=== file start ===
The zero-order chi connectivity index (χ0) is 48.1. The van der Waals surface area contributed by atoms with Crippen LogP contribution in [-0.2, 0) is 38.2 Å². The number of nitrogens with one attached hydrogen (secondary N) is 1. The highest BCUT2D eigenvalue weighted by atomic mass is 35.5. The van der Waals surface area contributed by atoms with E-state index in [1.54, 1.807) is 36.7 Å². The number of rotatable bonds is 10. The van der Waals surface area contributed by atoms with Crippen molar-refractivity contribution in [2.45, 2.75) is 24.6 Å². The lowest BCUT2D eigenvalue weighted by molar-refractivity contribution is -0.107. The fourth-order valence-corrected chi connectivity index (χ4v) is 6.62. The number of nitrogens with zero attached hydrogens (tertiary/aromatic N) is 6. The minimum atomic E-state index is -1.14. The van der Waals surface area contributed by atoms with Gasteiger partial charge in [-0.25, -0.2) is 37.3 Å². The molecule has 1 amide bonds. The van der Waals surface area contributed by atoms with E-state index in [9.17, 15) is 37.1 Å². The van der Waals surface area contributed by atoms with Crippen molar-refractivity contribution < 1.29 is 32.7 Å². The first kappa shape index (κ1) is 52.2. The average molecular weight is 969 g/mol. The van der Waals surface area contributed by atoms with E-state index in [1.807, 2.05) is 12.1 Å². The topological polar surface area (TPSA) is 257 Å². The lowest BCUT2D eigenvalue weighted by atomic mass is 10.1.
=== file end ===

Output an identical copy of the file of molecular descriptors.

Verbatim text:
The zero-order chi connectivity index (χ0) is 48.1. The van der Waals surface area contributed by atoms with Crippen LogP contribution in [-0.2, 0) is 38.2 Å². The number of nitrogens with one attached hydrogen (secondary N) is 1. The highest BCUT2D eigenvalue weighted by atomic mass is 35.5. The van der Waals surface area contributed by atoms with E-state index in [1.54, 1.807) is 36.7 Å². The number of rotatable bonds is 10. The van der Waals surface area contributed by atoms with Crippen molar-refractivity contribution in [2.45, 2.75) is 24.6 Å². The lowest BCUT2D eigenvalue weighted by molar-refractivity contribution is -0.107. The fourth-order valence-corrected chi connectivity index (χ4v) is 6.62. The number of nitrogens with zero attached hydrogens (tertiary/aromatic N) is 6. The minimum atomic E-state index is -1.14. The van der Waals surface area contributed by atoms with Gasteiger partial charge in [-0.25, -0.2) is 37.3 Å². The molecule has 1 amide bonds. The van der Waals surface area contributed by atoms with E-state index in [9.17, 15) is 37.1 Å². The van der Waals surface area contributed by atoms with Crippen molar-refractivity contribution < 1.29 is 32.7 Å². The first kappa shape index (κ1) is 52.2. The average molecular weight is 969 g/mol. The van der Waals surface area contributed by atoms with E-state index in [1.807, 2.05) is 12.1 Å². The topological polar surface area (TPSA) is 257 Å². The lowest BCUT2D eigenvalue weighted by atomic mass is 10.1.